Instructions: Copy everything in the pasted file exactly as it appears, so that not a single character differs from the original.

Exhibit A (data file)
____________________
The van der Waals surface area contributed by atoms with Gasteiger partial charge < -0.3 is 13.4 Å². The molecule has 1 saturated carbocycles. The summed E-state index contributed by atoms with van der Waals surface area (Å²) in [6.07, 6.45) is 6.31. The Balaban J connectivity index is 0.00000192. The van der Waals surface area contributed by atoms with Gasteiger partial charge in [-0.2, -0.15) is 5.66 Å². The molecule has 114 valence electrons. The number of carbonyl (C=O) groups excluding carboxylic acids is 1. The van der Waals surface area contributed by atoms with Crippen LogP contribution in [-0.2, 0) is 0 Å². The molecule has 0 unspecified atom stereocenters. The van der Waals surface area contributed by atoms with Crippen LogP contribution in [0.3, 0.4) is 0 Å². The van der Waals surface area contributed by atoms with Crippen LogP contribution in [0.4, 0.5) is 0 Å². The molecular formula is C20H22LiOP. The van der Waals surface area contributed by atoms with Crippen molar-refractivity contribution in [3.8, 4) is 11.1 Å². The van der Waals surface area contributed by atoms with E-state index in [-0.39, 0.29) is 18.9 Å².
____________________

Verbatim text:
The van der Waals surface area contributed by atoms with Gasteiger partial charge < -0.3 is 13.4 Å². The molecule has 1 saturated carbocycles. The summed E-state index contributed by atoms with van der Waals surface area (Å²) in [6.07, 6.45) is 6.31. The Balaban J connectivity index is 0.00000192. The van der Waals surface area contributed by atoms with Gasteiger partial charge in [-0.2, -0.15) is 5.66 Å². The molecule has 114 valence electrons. The number of carbonyl (C=O) groups excluding carboxylic acids is 1. The van der Waals surface area contributed by atoms with Crippen LogP contribution in [-0.2, 0) is 0 Å². The molecule has 0 unspecified atom stereocenters. The van der Waals surface area contributed by atoms with Crippen LogP contribution in [0.3, 0.4) is 0 Å². The van der Waals surface area contributed by atoms with Crippen LogP contribution in [0.4, 0.5) is 0 Å². The molecular formula is C20H22LiOP. The van der Waals surface area contributed by atoms with Crippen molar-refractivity contribution in [3.8, 4) is 11.1 Å². The van der Waals surface area contributed by atoms with E-state index in [-0.39, 0.29) is 18.9 Å².